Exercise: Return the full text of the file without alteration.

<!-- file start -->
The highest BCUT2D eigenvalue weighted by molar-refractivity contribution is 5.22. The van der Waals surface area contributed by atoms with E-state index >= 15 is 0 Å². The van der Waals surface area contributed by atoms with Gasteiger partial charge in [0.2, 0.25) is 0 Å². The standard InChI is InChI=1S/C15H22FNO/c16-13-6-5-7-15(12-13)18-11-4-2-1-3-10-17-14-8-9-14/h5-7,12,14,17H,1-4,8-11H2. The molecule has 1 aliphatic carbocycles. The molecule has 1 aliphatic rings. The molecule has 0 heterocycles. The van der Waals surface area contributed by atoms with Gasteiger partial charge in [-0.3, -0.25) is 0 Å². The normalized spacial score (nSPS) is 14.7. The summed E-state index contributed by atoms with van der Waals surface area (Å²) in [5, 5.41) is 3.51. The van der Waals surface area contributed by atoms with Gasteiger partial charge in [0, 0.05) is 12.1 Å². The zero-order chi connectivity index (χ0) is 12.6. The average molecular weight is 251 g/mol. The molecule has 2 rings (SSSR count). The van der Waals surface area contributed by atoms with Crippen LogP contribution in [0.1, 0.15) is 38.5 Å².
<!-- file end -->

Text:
The highest BCUT2D eigenvalue weighted by molar-refractivity contribution is 5.22. The van der Waals surface area contributed by atoms with E-state index >= 15 is 0 Å². The van der Waals surface area contributed by atoms with Gasteiger partial charge in [0.2, 0.25) is 0 Å². The standard InChI is InChI=1S/C15H22FNO/c16-13-6-5-7-15(12-13)18-11-4-2-1-3-10-17-14-8-9-14/h5-7,12,14,17H,1-4,8-11H2. The molecule has 1 aliphatic carbocycles. The molecule has 1 aliphatic rings. The molecule has 0 heterocycles. The van der Waals surface area contributed by atoms with Gasteiger partial charge in [-0.3, -0.25) is 0 Å². The normalized spacial score (nSPS) is 14.7. The summed E-state index contributed by atoms with van der Waals surface area (Å²) in [5, 5.41) is 3.51. The van der Waals surface area contributed by atoms with Gasteiger partial charge in [0, 0.05) is 12.1 Å². The zero-order chi connectivity index (χ0) is 12.6. The average molecular weight is 251 g/mol. The molecule has 2 rings (SSSR count). The van der Waals surface area contributed by atoms with Crippen LogP contribution in [0.1, 0.15) is 38.5 Å².